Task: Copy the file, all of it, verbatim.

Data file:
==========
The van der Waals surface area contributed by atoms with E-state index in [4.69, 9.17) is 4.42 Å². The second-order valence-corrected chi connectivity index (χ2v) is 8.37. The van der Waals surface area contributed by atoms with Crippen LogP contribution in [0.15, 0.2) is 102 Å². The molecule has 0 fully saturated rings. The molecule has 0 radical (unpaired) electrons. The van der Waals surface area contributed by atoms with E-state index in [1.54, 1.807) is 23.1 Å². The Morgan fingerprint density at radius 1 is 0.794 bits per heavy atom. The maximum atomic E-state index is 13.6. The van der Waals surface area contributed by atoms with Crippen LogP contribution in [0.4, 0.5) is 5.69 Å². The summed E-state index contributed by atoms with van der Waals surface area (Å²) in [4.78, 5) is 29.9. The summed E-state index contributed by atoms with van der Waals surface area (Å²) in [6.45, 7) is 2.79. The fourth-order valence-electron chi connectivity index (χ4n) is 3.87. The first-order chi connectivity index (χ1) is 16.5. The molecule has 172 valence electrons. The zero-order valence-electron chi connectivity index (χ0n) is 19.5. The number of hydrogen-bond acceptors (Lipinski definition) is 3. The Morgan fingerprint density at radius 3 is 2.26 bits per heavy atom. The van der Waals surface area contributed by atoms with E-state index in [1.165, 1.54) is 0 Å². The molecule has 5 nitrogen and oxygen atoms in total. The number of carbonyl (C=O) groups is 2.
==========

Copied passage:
The van der Waals surface area contributed by atoms with E-state index in [4.69, 9.17) is 4.42 Å². The second-order valence-corrected chi connectivity index (χ2v) is 8.37. The van der Waals surface area contributed by atoms with Crippen LogP contribution in [0.15, 0.2) is 102 Å². The molecule has 0 fully saturated rings. The molecule has 0 radical (unpaired) electrons. The van der Waals surface area contributed by atoms with E-state index in [1.54, 1.807) is 23.1 Å². The Morgan fingerprint density at radius 1 is 0.794 bits per heavy atom. The maximum atomic E-state index is 13.6. The van der Waals surface area contributed by atoms with Crippen LogP contribution in [0.4, 0.5) is 5.69 Å². The summed E-state index contributed by atoms with van der Waals surface area (Å²) in [4.78, 5) is 29.9. The summed E-state index contributed by atoms with van der Waals surface area (Å²) in [6.45, 7) is 2.79. The fourth-order valence-electron chi connectivity index (χ4n) is 3.87. The first-order chi connectivity index (χ1) is 16.5. The molecule has 172 valence electrons. The zero-order valence-electron chi connectivity index (χ0n) is 19.5. The number of hydrogen-bond acceptors (Lipinski definition) is 3. The Morgan fingerprint density at radius 3 is 2.26 bits per heavy atom. The van der Waals surface area contributed by atoms with E-state index in [1.165, 1.54) is 0 Å². The molecule has 5 nitrogen and oxygen atoms in total. The number of carbonyl (C=O) groups is 2.